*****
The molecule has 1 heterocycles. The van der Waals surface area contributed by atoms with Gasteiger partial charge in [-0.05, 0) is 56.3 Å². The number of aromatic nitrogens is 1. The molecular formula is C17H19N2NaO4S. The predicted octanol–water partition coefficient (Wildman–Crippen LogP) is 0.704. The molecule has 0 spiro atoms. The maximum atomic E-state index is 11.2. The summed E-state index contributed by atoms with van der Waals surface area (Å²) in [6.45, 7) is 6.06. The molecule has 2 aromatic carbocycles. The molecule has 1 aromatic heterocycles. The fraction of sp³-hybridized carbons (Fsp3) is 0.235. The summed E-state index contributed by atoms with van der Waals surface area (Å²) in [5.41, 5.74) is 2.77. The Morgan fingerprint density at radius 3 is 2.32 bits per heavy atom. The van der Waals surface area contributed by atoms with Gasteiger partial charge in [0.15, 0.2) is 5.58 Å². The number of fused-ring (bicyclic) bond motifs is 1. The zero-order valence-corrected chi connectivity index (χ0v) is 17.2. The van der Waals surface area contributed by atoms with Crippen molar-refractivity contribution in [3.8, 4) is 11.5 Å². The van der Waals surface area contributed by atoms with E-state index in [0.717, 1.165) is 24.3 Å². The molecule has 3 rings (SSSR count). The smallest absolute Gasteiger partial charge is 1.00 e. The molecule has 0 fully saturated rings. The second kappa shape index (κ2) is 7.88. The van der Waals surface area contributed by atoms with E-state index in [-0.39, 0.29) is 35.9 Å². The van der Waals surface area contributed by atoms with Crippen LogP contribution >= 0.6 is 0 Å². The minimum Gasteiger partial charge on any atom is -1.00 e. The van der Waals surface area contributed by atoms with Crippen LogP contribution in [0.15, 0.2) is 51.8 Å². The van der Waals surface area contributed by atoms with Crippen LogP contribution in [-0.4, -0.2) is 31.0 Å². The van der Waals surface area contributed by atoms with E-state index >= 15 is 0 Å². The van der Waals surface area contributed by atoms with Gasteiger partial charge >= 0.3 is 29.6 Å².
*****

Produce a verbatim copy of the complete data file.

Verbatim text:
The molecule has 1 heterocycles. The van der Waals surface area contributed by atoms with Gasteiger partial charge in [-0.05, 0) is 56.3 Å². The number of aromatic nitrogens is 1. The molecular formula is C17H19N2NaO4S. The predicted octanol–water partition coefficient (Wildman–Crippen LogP) is 0.704. The molecule has 0 spiro atoms. The maximum atomic E-state index is 11.2. The summed E-state index contributed by atoms with van der Waals surface area (Å²) in [6.45, 7) is 6.06. The molecule has 2 aromatic carbocycles. The molecule has 1 aromatic heterocycles. The fraction of sp³-hybridized carbons (Fsp3) is 0.235. The summed E-state index contributed by atoms with van der Waals surface area (Å²) in [5.41, 5.74) is 2.77. The Morgan fingerprint density at radius 3 is 2.32 bits per heavy atom. The van der Waals surface area contributed by atoms with Gasteiger partial charge in [0.15, 0.2) is 5.58 Å². The number of fused-ring (bicyclic) bond motifs is 1. The zero-order valence-corrected chi connectivity index (χ0v) is 17.2. The van der Waals surface area contributed by atoms with Crippen molar-refractivity contribution in [3.8, 4) is 11.5 Å². The van der Waals surface area contributed by atoms with E-state index in [0.717, 1.165) is 24.3 Å². The molecule has 3 rings (SSSR count). The smallest absolute Gasteiger partial charge is 1.00 e. The molecule has 0 fully saturated rings. The second kappa shape index (κ2) is 7.88. The van der Waals surface area contributed by atoms with E-state index in [-0.39, 0.29) is 35.9 Å². The van der Waals surface area contributed by atoms with Crippen LogP contribution >= 0.6 is 0 Å². The minimum Gasteiger partial charge on any atom is -1.00 e. The van der Waals surface area contributed by atoms with Crippen LogP contribution in [0.15, 0.2) is 51.8 Å². The van der Waals surface area contributed by atoms with Crippen LogP contribution in [-0.4, -0.2) is 31.0 Å². The van der Waals surface area contributed by atoms with E-state index >= 15 is 0 Å². The van der Waals surface area contributed by atoms with Gasteiger partial charge >= 0.3 is 29.6 Å².